Q: I have heard that a child carrying a Torah can complete a minyan when we are one short of the necessary 10 people. Is that true? How does that work?
- C.M., Jerusalem
A The alleged ability of a Torah scroll to transform a minor into the 10th person for a minyan has tantalized and perplexed scholars and laypeople alike. The murkiness, however, includes not only the power of the scroll, but also the role of children in creating ritual quorums.
Conventional wisdom contends that Halacha requires a quorum of 10 adult men to recite sanctification prayers (devarim shebekedusha
), such as Kaddish and Kedusha (Megilla 23b), and three adult men to recite the zimmun
before Grace after Meals. The Talmud, however, cites one scholar who includes "even an infant in the cradle" to complete the quorum. While the Talmud seemingly rejects including such a young child, it does approvingly cite an alternative option of including in a zimmun a "child who understands that he is blessing God."
The medieval commentaries disagreed regarding the scope of this ruling. Regarding zimmun, Rabbenu Alfasi (11th century, Algeria) included a child above the age of nine, and other scholars permitted prodigious boys older than six to join (Beit Yosef OC 199). Rabbi Yosef Karo subsequently ruled that a child can complete the quorum. Sephardim continue to follow this ruling, with most authorities permitting only a single child above nine years old to finalize the quorum. Ashkenazim, however, follow the ruling of Rabbenu Asher (1250-1327, Germany/Spain) who required all members of the zimmun to be above 13 (Rama OC 199:10).
Matters become more complex, however, with regard to a prayer quorum. The illustrious Rabbenu Tam (12th century, France) contended that the cryptic conclusion of the Talmud forbade including a child into a quorum of three, but allows the child to join a minyan of 10. Kaddish and Kedusha require a "congregation of Bnei Yisrael" to sanctify God's name and can help complete this group. Another scholar, R. Zerahia Halevi, even allowed two children to complete this minyan (Bet Yosef OC 55).
The majority of commentators, including Rabbenu Asher, followed by R. Yosef Karo, rejected this opinion and required all participants to be over 13. The further contended that Rabbenu Tam himself only issued his lenient ruling in theory, but in practice never used a minor to complete a minyan. Some Ashkenazic decisors, however, allowed a person to use a child in urgent situations (she'et dechak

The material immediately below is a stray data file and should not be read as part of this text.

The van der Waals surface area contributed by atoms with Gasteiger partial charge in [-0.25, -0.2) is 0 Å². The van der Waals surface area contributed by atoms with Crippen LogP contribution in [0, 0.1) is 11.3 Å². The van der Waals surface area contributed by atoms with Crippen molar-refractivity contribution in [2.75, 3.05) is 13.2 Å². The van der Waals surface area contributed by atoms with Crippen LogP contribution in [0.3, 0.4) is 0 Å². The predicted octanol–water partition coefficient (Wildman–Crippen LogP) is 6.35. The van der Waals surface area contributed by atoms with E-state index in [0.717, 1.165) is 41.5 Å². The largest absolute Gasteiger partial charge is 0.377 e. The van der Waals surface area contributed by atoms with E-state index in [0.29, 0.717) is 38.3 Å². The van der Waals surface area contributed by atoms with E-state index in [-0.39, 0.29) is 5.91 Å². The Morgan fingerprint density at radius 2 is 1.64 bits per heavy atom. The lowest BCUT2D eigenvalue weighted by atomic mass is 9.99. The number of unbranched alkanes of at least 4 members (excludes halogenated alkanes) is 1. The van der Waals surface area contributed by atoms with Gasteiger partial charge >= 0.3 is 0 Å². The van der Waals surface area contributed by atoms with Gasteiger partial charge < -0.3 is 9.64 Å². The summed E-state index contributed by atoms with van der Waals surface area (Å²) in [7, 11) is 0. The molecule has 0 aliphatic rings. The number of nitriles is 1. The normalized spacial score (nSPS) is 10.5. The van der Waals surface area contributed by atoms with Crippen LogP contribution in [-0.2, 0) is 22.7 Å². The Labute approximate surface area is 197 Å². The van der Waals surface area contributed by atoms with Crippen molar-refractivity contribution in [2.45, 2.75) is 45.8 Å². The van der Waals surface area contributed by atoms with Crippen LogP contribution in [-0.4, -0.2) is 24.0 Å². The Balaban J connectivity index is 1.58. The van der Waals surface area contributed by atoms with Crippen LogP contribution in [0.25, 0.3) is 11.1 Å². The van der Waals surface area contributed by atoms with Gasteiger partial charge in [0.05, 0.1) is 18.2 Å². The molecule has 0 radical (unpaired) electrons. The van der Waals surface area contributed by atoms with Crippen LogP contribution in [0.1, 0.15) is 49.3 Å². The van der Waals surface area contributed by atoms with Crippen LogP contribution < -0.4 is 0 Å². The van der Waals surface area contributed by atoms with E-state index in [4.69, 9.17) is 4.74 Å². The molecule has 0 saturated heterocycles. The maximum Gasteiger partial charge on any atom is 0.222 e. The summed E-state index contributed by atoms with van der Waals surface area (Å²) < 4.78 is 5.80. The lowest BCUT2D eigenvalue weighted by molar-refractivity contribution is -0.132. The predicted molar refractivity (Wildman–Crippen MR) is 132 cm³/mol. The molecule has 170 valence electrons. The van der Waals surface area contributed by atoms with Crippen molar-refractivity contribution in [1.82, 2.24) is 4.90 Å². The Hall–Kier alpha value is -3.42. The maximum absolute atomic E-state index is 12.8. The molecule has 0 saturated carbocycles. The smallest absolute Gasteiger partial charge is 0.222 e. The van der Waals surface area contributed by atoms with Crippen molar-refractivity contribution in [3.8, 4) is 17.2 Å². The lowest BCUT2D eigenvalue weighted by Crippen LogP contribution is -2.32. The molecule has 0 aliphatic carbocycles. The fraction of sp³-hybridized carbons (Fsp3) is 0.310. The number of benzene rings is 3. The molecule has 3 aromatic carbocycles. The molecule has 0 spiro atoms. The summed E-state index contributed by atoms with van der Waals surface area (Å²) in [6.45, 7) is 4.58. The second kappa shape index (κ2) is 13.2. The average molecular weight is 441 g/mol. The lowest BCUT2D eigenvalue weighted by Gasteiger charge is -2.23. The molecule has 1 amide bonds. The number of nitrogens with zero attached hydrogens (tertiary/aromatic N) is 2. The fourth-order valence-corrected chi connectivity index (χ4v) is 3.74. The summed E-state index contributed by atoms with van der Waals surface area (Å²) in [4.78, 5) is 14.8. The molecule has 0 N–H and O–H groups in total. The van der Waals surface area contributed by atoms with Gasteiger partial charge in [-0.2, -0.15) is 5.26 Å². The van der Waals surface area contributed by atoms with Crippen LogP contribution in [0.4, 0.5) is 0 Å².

), a position which was adopted by R. Moshe Isserles (OC 55:4).
A third position allowed including a child if he held a Sefer Torah. This opinion stems from the Talmudic opinion that nine men and an aron kodesh
combine to create a minyan, with other sages similarly contending that two people on Shabbat, or two scholars learning Torah together, create a zimmun. These sages suggest that the objects of holiness - the container of the Sefer Torah, the holy Sabbath and books of divine wisdom - can themselves complete the atmosphere that allows humans to sanctify God's name. Yet in each case, the Gemara exclaims, "Is the aron kodesh a person? Is the Shabbat a person?" The Babylonian Talmud rejects these puzzling proposals, insisting that only humans can create the appropriate quorum.
Nonetheless, a number of Ashkenazic scholars permitted this ritual (Mahzor Vitri 81). They based this practice on a parallel source in the Talmud Yerushalmi (Brachot 7:2) and other texts which affirm using either a Sefer Torah or a child to complete a minyan. As Prof. Israel Ta-Shma has documented, this ritual serves as one of the many examples of the influence of Eretz Yisrael customs on early Ashkenazic practice. Ta-Shma further contends that this practice stems from a belief of ancient Jewish mysticism that a Torah scroll contains the divine presence within it, and therefore can create the necessary environment to sanctify God's name in prayer.
Be that as it may, many prominent Ashkenazic figures, including Rashi, dismissed this notion, with Rabbenu Tam declaring it as "nonsense" (shtut
). Some later authorities, including R. Abraham Gombiner, allowed a child to hold the Torah when creating a minyan was a pressing need. Yet the majority of decisors completely forbade the practice, arguing that a child can never create the minyan (MB 55:24). In the 20th century, both Rabbi Moshe Feinstein (Igrot Moshe OC 2:18) and Rabbi Yaakov Breisch (Helkat Yaakov OC 28) permitted this practice if failure to make a minyan might lead to the breakdown of the synagogue. Rabbi S. Z. Auerbach (Halichot Shlomo Tefilla 5:9) and Rabbi Ovadia Yosef (Yabia Omer OC 4:9), however, entirely forbade this practice, with the latter even stating that a person should walk out of the synagogue to prevent the minyan from occurring.
The writer, on-line editor of TraditionOnline.org, teaches at Yeshivat Hakotel and is pursuing a doctorate in Jewish philosophy at Hebrew University. JpostRabbi@yahoo.com